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Welch's Method

Welch's method [296] (also called the periodogram method) for estimating power spectra is carried out by dividing the time signal into successive blocks, forming the periodogram for each block, and averaging.

Denote the $ m$ th windowed, zero-padded frame from the signal $ x$ by

$\displaystyle x_m(n)\isdef w(n)x(n+mR), \quad n=0,1,\ldots,M-1,\; m=0,1,\ldots,K-1,$ (7.26)

where $ R$ is defined as the window hop size, and let $ K$ denote the number of available frames. Then the periodogram of the $ m$ th block is given by

$\displaystyle P_{x_m,M}(\omega_k)
= \frac{1}{M}\left\vert\hbox{\sc FFT}_{N,k}(x_m)\right\vert^2
\isdef \frac{1}{M}\left\vert\sum_{n=0}^{N-1} x_m(n) e^{-j2\pi nk/N}\right\vert^2
\protect$

as before, and the Welch estimate of the power spectral density is given by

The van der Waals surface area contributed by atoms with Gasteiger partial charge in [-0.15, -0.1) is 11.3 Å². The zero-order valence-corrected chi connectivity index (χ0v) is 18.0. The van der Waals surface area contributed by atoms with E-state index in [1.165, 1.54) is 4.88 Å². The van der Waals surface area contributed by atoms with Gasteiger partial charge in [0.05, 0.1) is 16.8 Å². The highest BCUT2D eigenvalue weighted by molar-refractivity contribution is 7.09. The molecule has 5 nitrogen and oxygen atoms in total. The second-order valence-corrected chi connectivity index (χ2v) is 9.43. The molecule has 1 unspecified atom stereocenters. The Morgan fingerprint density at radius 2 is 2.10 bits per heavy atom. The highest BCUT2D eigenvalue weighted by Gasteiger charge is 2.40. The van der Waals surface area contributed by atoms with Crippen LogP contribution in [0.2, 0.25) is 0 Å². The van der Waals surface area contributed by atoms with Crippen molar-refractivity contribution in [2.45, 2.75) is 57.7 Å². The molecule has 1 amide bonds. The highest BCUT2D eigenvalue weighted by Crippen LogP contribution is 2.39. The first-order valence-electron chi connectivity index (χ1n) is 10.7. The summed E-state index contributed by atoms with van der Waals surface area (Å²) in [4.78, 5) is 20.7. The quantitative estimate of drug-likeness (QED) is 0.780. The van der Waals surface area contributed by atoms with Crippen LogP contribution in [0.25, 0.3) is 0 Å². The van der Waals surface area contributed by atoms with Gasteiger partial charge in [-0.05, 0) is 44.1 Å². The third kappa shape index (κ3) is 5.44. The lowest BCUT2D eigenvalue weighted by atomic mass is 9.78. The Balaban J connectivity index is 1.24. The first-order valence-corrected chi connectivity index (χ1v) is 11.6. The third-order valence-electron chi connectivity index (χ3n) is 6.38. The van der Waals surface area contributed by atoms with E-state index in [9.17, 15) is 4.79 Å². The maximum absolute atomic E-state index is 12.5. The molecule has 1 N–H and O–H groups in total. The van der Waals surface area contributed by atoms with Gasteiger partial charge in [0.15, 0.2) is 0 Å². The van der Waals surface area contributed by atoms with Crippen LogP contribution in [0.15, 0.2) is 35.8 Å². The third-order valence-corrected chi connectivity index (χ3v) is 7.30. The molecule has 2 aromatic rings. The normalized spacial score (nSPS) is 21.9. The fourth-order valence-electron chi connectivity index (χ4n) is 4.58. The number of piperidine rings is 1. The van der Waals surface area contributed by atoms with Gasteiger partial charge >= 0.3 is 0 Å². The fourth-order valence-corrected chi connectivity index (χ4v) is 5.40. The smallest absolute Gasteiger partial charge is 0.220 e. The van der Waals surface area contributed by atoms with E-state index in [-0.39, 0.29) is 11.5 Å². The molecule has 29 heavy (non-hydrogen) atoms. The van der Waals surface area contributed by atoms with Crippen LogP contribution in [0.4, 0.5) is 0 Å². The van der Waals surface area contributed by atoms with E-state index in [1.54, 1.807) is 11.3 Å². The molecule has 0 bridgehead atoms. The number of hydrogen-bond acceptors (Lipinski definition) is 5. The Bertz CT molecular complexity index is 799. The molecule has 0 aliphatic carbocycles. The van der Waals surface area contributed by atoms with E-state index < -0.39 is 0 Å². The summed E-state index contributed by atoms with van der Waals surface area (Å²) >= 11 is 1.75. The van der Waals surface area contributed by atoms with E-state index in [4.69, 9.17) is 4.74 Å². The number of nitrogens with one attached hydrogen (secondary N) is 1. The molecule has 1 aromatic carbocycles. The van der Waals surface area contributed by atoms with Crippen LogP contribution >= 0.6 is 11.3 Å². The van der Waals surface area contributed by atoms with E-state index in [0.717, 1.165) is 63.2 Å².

$\displaystyle {\hat S}_x^W(\omega_k) \isdef \frac{1}{K}\sum_{m=0}^{K-1}P_{x_m,M}(\omega_k). \protect$ (7.27)

In other words, it's just an average of periodograms across time. When $ w(n)$ is the rectangular window, the periodograms are formed from non-overlapping successive blocks of data. For other window types, the analysis frames typically overlap, as discussed further in §6.13 below.



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``Spectral Audio Signal Processing'', by Julius O. Smith III, W3K Publishing, 2011, ISBN 978-0-9745607-3-1.
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Center for Computer Research in Music and Acoustics (CCRMA),   Stanford University
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